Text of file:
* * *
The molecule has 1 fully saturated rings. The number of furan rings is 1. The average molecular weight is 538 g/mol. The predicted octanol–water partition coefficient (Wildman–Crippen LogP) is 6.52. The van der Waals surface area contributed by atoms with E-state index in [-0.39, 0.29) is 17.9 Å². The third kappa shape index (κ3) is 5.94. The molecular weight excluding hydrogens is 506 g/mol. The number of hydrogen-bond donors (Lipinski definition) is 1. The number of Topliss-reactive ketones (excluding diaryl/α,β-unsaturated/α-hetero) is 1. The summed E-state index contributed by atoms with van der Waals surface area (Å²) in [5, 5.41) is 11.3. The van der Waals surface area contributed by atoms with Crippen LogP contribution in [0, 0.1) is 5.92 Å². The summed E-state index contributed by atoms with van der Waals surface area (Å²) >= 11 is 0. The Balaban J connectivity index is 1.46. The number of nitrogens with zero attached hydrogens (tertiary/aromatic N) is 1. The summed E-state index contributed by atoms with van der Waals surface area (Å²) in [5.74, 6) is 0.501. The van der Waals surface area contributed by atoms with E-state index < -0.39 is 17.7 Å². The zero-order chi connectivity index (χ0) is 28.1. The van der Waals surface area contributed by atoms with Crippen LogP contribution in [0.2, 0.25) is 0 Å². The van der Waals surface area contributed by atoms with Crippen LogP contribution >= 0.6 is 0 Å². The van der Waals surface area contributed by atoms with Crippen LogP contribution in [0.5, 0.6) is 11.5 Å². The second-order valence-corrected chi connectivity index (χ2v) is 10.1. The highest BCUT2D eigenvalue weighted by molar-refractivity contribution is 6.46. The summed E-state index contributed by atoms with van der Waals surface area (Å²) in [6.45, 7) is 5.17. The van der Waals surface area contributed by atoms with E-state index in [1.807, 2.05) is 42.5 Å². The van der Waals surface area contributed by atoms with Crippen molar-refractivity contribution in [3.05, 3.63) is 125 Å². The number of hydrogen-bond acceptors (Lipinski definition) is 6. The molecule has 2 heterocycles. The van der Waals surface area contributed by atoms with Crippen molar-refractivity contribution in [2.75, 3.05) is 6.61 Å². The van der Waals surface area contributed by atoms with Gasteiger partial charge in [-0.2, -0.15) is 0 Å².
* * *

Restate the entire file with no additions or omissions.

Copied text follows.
The molecule has 1 fully saturated rings. The number of furan rings is 1. The average molecular weight is 538 g/mol. The predicted octanol–water partition coefficient (Wildman–Crippen LogP) is 6.52. The van der Waals surface area contributed by atoms with E-state index in [-0.39, 0.29) is 17.9 Å². The third kappa shape index (κ3) is 5.94. The molecular weight excluding hydrogens is 506 g/mol. The number of hydrogen-bond donors (Lipinski definition) is 1. The number of Topliss-reactive ketones (excluding diaryl/α,β-unsaturated/α-hetero) is 1. The summed E-state index contributed by atoms with van der Waals surface area (Å²) in [5, 5.41) is 11.3. The van der Waals surface area contributed by atoms with Crippen LogP contribution in [0, 0.1) is 5.92 Å². The summed E-state index contributed by atoms with van der Waals surface area (Å²) >= 11 is 0. The Balaban J connectivity index is 1.46. The number of nitrogens with zero attached hydrogens (tertiary/aromatic N) is 1. The summed E-state index contributed by atoms with van der Waals surface area (Å²) in [5.74, 6) is 0.501. The van der Waals surface area contributed by atoms with E-state index < -0.39 is 17.7 Å². The zero-order chi connectivity index (χ0) is 28.1. The van der Waals surface area contributed by atoms with Crippen LogP contribution in [0.2, 0.25) is 0 Å². The van der Waals surface area contributed by atoms with Crippen LogP contribution >= 0.6 is 0 Å². The van der Waals surface area contributed by atoms with Crippen LogP contribution in [0.5, 0.6) is 11.5 Å². The second-order valence-corrected chi connectivity index (χ2v) is 10.1. The highest BCUT2D eigenvalue weighted by molar-refractivity contribution is 6.46. The summed E-state index contributed by atoms with van der Waals surface area (Å²) in [6.45, 7) is 5.17. The van der Waals surface area contributed by atoms with E-state index in [1.807, 2.05) is 42.5 Å². The van der Waals surface area contributed by atoms with Crippen molar-refractivity contribution in [3.05, 3.63) is 125 Å². The number of hydrogen-bond acceptors (Lipinski definition) is 6. The molecule has 2 heterocycles. The van der Waals surface area contributed by atoms with Crippen molar-refractivity contribution in [2.75, 3.05) is 6.61 Å². The van der Waals surface area contributed by atoms with Gasteiger partial charge in [-0.2, -0.15) is 0 Å².